A holiday gift is arriving early for Seattle-area historians, students, and family researchers. The Seattle Public Library has acquired a portion of the Seattle Post-Intelligencer’s digital historical archives and, through an agreement with the vendor NewsBank, is able to offer access to the complete P-I archives online.

“This is a game-changer for our community’s and staff’s ability to more fully research local history,” said Andrew Harbison, the Library’s assistant director for Collections and Access. “From family wedding announcements, to obituaries, to photos and stories of historic news events, patrons can explore our region’s stories with greater breadth and depth either on their own, or with the assistance of our staff.”

The acquisition is made possible thanks to a generous grant from The Seattle Public Library Foundation, which also funded the Library’s purchase of the Seattle Times historical archives in 2010.

“We are thrilled to support the purchase of this incredible resource, which will contribute to a more complete picture of Seattle’s fascinating history,” said Jonna Ward, CEO of The Seattle Public Library Foundation.

“Over the decades, coverage by the P-I and the Seattle Times – the city’s two competing daily newspapers – often varied radically in perspective and coverage,” said Harbison. “Full digital access to both newspapers will greatly enhance the knowledge, awareness and understanding of our region’s history.”

The Library acquired the Post-Intelligencer’s digital archives from 1901 to 1935, and plans to eventually acquire the complete digital archives. Because of this acquisition, NewsBank (the publisher of the archives) is offering the Library full access to the Post-Intelligencer’s archives.


Library patrons can access both the Seattle Post-Intelligencer and Seattle Times digital archives in the Magazines and Newspapers section of the Library website, where you’ll also find gems such as the Flipster magazine collection and full-text access too many newspapers, including the New York Times. Access to these digital resources is 24/7.

To access the Post-Intelligencer’s digital archives, you need a Library card (apply for instant access at spl.org/card) or a Library Link account (spl.org/LibraryLink), available for Seattle Public Schools teachers and students.

As with the Seattle Times archives, the P-I archives are fully searchable and allow users to read, magnify, print, and save digital copies.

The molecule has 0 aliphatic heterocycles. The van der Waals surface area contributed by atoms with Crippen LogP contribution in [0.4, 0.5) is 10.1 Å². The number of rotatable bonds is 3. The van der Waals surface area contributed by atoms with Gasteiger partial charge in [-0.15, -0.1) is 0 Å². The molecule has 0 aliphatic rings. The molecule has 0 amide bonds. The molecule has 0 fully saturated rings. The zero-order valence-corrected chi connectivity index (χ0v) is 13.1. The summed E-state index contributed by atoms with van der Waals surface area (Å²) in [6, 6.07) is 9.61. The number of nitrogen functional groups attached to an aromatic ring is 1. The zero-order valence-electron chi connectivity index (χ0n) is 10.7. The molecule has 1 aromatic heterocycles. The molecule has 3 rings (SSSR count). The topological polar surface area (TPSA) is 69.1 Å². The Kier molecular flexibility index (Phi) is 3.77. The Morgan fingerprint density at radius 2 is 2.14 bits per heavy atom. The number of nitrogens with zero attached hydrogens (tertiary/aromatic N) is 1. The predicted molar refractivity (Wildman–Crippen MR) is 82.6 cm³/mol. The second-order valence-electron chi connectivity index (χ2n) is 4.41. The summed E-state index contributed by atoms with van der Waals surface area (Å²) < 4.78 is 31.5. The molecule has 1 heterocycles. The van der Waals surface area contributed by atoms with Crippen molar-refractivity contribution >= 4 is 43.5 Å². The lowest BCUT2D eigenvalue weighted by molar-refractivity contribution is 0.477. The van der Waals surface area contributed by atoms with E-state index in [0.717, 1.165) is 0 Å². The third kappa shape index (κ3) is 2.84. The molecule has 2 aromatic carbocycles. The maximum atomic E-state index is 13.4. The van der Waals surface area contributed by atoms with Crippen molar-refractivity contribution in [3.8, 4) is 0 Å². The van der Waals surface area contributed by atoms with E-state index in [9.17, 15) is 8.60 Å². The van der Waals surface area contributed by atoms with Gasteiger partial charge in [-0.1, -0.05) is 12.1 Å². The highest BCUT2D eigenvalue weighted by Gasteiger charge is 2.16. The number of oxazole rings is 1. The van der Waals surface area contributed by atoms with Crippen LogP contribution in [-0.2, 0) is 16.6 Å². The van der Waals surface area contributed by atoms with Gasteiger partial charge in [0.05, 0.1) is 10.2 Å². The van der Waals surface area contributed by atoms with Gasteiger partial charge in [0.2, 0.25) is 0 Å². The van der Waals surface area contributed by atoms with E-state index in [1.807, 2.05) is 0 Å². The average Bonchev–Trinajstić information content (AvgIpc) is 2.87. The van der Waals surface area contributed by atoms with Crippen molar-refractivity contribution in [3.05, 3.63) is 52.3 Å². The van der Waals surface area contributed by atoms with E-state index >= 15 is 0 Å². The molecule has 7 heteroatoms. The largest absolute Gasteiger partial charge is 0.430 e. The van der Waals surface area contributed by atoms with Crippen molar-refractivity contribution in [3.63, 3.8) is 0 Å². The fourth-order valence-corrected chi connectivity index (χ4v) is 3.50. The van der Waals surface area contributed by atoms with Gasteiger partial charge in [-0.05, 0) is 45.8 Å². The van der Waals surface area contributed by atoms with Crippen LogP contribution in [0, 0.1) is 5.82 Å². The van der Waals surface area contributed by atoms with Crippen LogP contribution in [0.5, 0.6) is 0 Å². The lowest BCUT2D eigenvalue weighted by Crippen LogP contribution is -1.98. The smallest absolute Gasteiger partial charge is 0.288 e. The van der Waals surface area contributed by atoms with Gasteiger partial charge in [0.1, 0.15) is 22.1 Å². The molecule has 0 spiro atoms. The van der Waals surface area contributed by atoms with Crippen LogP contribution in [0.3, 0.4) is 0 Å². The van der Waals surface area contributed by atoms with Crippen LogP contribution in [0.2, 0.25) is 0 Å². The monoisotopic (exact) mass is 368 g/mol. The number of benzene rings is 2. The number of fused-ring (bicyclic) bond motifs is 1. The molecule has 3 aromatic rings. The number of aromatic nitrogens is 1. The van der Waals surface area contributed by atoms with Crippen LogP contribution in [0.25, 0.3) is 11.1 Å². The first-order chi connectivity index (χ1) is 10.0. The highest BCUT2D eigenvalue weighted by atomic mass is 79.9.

For questions about and help accessing the archives, contact the Library’s AskUs service by email or chat at spl.org/ask or by phone at 206-386-4636.


As described in this HistoryLink article, the Seattle Post-Intelligencer is Seattle’s oldest newspaper. Founded in 1863, “when Seattle was little more than a sawmill, a few dozen wooden buildings, and a couple of hundred souls,” it survived many sweeping changes, including “decades of cutthroat competition with its cross-town rival the Seattle Times,” until 2009. In that year, its owner the Hearst Corporation shut down the print operation. The P-I continued as on online-only newspaper at seattlepi.com.

You can also read about the Post-Intelligencer’s history in this P-I article and of some its illustrious photographers in this gallery.

Prior to the Library’s acquisition, the Post-Intelligencer’s digital archives were only available in the Seattle area through the University of Washington’s Suzzallo Library.

Post-Intelligencer editions prior to 1901 can be found through the Chronicling America: Historic American Newspapers project jointly sponsored by the National Endowment for the Humanities and the Library of Congress.


The Library brings people, information and ideas together to enrich lives and build community. The Seattle Public Library’s buildings are currently closed, but we are providing Curbside Service for pickup of holds at 11 locations. Find out more at spl.org/Curbside, and find updates on our reopening process at the Library’s Road to Reopening page.

The Seattle Public Library has many other free online services, resources and programs available while its physical buildings remain closed. You can also contact the Library with any questions by phone at 206-386-4636. Staff are ready to answer questions and direct you to helpful resources and information during this challenging time.